While the winter season certainly doesn’t lack natural beauty, it’s a time when our artistic pursuits are limited to the indoors — save for an artfully crafted snowman or two.

But bring on summer, and the plein air painters take to the sand and riverbanks; the artisans hoist up their tents; and opportunities abound to create alfresco. Here’s my short guide to getting artsy outside: If gardening tops your early summer agenda, why not add a unique touch to your plantings? Last summer, one of my favorite outdoor crafts was spray-painting stenciled designs onto homemade wooden planters. Contact paper, spray paint, and an X-acto knife was all it took to make the blue and white clouds on our boxes.

Take advantage of our region’s many sunny days by making sun prints. On Friday June 18, Reno’s Nevada Museum of Art is hosting a sun printing class on its rooftop in celebration of the summer solstice and the museum’s ‘Moving Light’ exhibit.


While you’re in Reno, don’t miss Artown, a month-long celebration of the arts. Besides the many concerts and theatrical productions, the event features loads of outdoor art projects, like mural painting for kids (July 1 at the Aces ball field), plein air oil painting (July 2–Aug. 20 at VSA Arts of Nevada), and landscape photography (July 3 at Idlewild Park).

Sidewalks, driveways, and parking lots make for great canvases — with permission, of course. Kids can create together at the Patriotic Chalk Drawing Contest during Incline Village’s Red White and Tahoe Blue celebration on July 2.

While art museums and galleries are certainly inspiring, it’s even more fun to view and buy artwork outside. The local art festival circuit starts with the 4th of July Fine Arts & Crafts Festival at the Village at Squaw, July 2–4. Then, head to Kings Beach State Park July 24–25 for the 15th Annual Fine Art & Sculpture on the Shore. Truckee’s Historic Downtown Arts & Crafts Festival is July 31–Aug. 1, and Tahoe City hosts two back-to-back art festival weekends Aug. 13–15 and Aug. 20–22. Labor Day weekend, Sept. 4–5, don’t miss the festivals in downtown Truckee and the Village at Northstar.

If you’ve got the plein air–painting bug, be sure to apply for a spot at North Tahoe Plein Air, a juried competition where artists paint around Truckee and the event’s Village at Northstar location, Sept. 8–12. And then there’s the annual Trails and Vistas art hike. Last year’s adventure at the Tahoe Donner Equestrian Center paired poetry, fine art installation, sculpture, dancing, music, and horses for an entirely unique outdoor art experience. This year’s Sept. 11–12 event at Squaw Valley, themed ‘If Dreams Were Clouds’ is sure to be even more amazing (see David Bunker’s story on page 59).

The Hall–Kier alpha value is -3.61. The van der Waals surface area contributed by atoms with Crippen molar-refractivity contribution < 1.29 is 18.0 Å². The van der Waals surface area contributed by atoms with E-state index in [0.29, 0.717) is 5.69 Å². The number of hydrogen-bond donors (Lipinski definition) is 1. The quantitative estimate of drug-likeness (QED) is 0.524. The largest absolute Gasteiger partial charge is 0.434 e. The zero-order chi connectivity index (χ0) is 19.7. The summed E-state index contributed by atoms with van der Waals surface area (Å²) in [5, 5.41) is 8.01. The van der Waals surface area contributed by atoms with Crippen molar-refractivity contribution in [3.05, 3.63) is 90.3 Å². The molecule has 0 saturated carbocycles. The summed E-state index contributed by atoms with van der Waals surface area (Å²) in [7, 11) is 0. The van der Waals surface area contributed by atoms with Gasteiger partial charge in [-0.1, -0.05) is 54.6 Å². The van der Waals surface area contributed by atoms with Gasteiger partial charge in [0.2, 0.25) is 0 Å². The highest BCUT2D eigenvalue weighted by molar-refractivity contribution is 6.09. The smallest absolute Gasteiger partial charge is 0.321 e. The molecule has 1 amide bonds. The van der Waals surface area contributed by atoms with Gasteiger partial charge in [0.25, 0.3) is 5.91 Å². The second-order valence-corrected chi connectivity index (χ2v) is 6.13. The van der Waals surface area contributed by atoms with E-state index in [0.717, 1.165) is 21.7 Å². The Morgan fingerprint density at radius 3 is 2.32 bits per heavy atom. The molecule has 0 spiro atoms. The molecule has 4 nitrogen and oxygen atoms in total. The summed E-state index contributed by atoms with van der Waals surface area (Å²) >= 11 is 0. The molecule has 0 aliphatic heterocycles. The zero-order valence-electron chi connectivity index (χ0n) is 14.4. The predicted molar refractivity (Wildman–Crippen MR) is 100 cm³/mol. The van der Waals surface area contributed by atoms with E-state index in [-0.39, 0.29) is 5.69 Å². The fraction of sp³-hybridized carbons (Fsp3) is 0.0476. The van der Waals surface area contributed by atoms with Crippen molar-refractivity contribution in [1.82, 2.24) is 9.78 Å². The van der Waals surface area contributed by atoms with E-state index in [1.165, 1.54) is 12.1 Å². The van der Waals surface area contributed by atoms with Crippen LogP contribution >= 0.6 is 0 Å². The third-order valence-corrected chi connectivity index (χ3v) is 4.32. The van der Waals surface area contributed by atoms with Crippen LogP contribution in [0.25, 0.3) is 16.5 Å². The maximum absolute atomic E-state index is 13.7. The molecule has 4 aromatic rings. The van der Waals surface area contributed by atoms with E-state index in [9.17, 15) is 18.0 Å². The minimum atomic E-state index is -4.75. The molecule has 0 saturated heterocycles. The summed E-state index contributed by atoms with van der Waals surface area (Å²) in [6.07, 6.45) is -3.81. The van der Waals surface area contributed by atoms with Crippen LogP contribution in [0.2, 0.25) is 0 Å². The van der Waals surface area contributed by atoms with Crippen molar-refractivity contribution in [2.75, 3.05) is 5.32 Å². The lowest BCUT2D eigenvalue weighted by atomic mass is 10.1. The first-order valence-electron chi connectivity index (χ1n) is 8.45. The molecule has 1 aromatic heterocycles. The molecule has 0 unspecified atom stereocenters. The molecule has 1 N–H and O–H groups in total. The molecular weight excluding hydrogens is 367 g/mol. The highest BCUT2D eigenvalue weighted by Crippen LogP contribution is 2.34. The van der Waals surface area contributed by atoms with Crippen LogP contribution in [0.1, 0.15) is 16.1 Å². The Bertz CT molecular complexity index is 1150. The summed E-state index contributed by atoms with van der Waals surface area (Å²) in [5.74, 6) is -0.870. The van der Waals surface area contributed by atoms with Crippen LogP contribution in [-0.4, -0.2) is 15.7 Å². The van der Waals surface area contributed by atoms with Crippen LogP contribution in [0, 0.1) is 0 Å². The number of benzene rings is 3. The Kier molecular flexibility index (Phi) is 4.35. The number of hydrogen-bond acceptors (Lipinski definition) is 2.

Perhaps the ultimate in outrageous outdoor art is just a few hours drive up to the Black Rock Desert during Burning Man, Aug. 30–Sept. 6. Though I haven’t been, I’ve seen pictures and have been told tales of the many sculptures, installations, and functional art, all outside (or in tents) and many pieces so large they had to be made on site. And then let’s not get started on the costumes themselves — many border so much on ‘art’ that photographer Geoffrey Nelson landed a solo show at the Nevada Museum of Art in 2007 for his Burning Man portrait series.

So whether you pack up canvas and easel to paint lakeside or simply make a sand castle, create something beautiful for the world to enjoy this summer.

~ How do you enjoy/create art outside? Comment on this column online at moonshineink.com. Keep up with Lis and her coverage of the arts at blanksmith.com.


  • Lis Korb

    Lis Korb is Moonshine Ink’s art columnist. She works as content manager at AdventureSmith Explorations, block prints on the side (her postcards are sold at Riverside Studios), and aspires to become a llama rancher. Visit her blog: blanksmith.com.

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